Jesus Christ calls us to be a joyful community that celebrates God's love, transforms lives, and is a force for justice in the world.

Choosing to Love

St. Mark’s Presbyterian Church
The Rev. Bart Smith
The Sixth Sunday of Easter (May 6, 2018)
John 15:9-17 – “Choosing to Love”

As the Father loved me, I too have loved you. Remain in my love. If you keep my commandments, you will remain in my love, just as I kept my Father’s commandments and remain in his love. I have said these things to you so that my joy will be in you and your joy will be complete. This is my commandment: love each other just as I have loved you. No one has greater love than to give up one’s life for one’s friends. You are my friends if you do what I command you. I don’t call you servants any longer, because servants don’t know what their master is doing. Instead, I call you friends, because everything I heard from my Father I have made known to you. You didn’t choose me, but I chose you and appointed you so that you could go and produce fruit and so that your fruit could last. As a result, whatever you ask the Father in my name, he will give you. I give you these commandments so that you can love each other.


Outline

Opening story: my conversation with a stranger at a recent dinner: “Your job is impossible! How do you teach people how to love?” Good question! 

The message of this passage and the sum of Jesus’ teachings are deceivingly simple.

  • It’s all about love. The Great Commandment = love God; love neighbor.
  • In the context of John’s gospel, it’s all about love.
    • The whole incarnation “project,” God taking on flesh.
    • The word “love” appears in John’s gospel dozens of times.
    • There’s 3:16, the most famous verse: “For God so loved the world…”
    • Jesus says it here: “As the father has loved me, I too have loved you.”

Remember the Beatles song? “All you need is love.” If love is all we need, then why is it so hard?

  • How many songs, poems, books, and works of art are devoted to love, inspired by it’s ecstatic heights and haunted by its absence?
  • It’s a fundamental human need to give and receive it, but why are we so bad at it?
  • bell hooks spoke at the Festival of Books; new book All About Love: New Visions
    • She writes in the introduction: “Everywhere we learn that love is important, yet we are bombarded by its failure.” (xxvii)
    • hooks attributes this to many things. Obvious ones: damage done in our families of origin, fear of being rejected, inability to love ourselves first; not-so-obvious ones: how patriarchy warps gender roles, the commercialization of love, the extent to which untruthfulness is pervasive in our culture…
    • Christian theology, to oversimplify the problem, would say that our inability to love is the result of sin. Love is a gift of God, but like all other good gifts we have a tendency to ignore it, misuse it, misunderstand it.
    • bell hooks again…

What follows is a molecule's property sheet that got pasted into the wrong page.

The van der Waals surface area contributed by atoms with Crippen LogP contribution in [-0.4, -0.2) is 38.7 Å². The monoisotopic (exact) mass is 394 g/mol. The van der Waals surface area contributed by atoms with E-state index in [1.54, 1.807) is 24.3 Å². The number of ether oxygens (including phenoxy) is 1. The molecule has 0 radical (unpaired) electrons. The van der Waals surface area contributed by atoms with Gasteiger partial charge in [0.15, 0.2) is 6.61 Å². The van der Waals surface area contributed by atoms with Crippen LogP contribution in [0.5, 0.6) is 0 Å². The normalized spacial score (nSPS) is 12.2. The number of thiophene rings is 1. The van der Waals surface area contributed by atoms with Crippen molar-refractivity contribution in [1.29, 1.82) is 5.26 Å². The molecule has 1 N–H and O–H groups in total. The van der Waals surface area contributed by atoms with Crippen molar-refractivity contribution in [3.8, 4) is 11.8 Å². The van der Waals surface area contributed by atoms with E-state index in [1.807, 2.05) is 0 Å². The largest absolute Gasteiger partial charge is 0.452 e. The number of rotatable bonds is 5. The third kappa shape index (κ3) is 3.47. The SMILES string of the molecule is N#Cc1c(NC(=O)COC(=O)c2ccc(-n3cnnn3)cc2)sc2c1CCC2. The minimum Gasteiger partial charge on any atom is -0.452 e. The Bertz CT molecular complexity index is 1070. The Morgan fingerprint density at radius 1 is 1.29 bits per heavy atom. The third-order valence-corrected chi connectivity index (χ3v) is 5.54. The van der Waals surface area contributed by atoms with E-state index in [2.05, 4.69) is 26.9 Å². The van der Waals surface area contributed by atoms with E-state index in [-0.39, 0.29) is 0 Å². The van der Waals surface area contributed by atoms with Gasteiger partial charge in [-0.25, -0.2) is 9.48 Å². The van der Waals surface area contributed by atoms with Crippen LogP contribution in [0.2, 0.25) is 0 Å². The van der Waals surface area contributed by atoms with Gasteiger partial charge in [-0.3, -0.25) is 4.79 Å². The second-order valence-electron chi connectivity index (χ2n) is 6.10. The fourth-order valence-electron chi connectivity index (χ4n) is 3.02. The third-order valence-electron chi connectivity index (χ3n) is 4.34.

• Part of the problem is we don’t know what we mean by “love.” We confuse other things for love (like affection), we limit it to a romantic sense, and we can’t agree on a definition.
      • She offers one, based off the work of M. Scott Peck: “the will to extend one’s self for the purposes of nurture one’s own or another’s spiritual growth.” (p. 4)
      • hooks own words: “to truly love we must learn to mix various ingredients— care, affection, recognition, respect, commitment, and trust, as well as honest and open communication.” (p.5)

We see bell hooks ingredients in Jesus words and actions in John’s gospel.

  • “Love each other just as I have loved you.” All the events leading up to this point: the healing, feeding, washing the disciples feet are a manifestation of love.
  • Before his says this, Judas walks away. Jesus forgives. After he says this, Peter will deny. Jesus forgives.
  • What can be somewhat annoying is about John’s gospel is how many times Jesus repeats himself. But he’s trying to drive the point home! Love!
  • I don’t call you servants any longer, because servants don’t know what their master is doing. Instead, I call you friends…” What does that mean? Mutuality.
  • “No one has greater love than to give up one’s life for one’s friends.” Does that have to mean a solitary act of heroism, or can it be an ongoing, daily reality?

Mark Scandrette, an author and spiritual director in San Francisco, has an interesting take on the Christian message of love. In this video…

  • He translates Jesus work of the Kingdom of God into the “Empire of Love.”
  • Upon starting his intentional community he said: “What I needed was for my Christian faith to move from a college lecture hall to something more like a karate studio, a Jesus dojo, a space where we could work out the teachings of Jesus together in real life. Dojo is a Japanese word that means ‘place of the way’ and it suggests an active learning space where skills are taught by a master teacher through example and group practice. You can’t learn karate just by watching, and we won’t learn how to practice the way of Jesus without taking tangible steps to walk in his way. The promise of the gospel is that we can learn a whole new way to be human…. to live a life animated and empowered by love.”

Back to my conversation with the stranger. “How do you teach people how to love?”

  • What came to my mind was, “We confuse love with a feeling. It’s a choice.”
  • We choose to love, over and over and over again…
    • In the intimate spaces in our lives…
    • In society… “Justice what love looks like in public” -Cornel West
    • When we fail, we try again. Love takes practice.
    • We have to include ourselves as the recipients of love.

May it be so…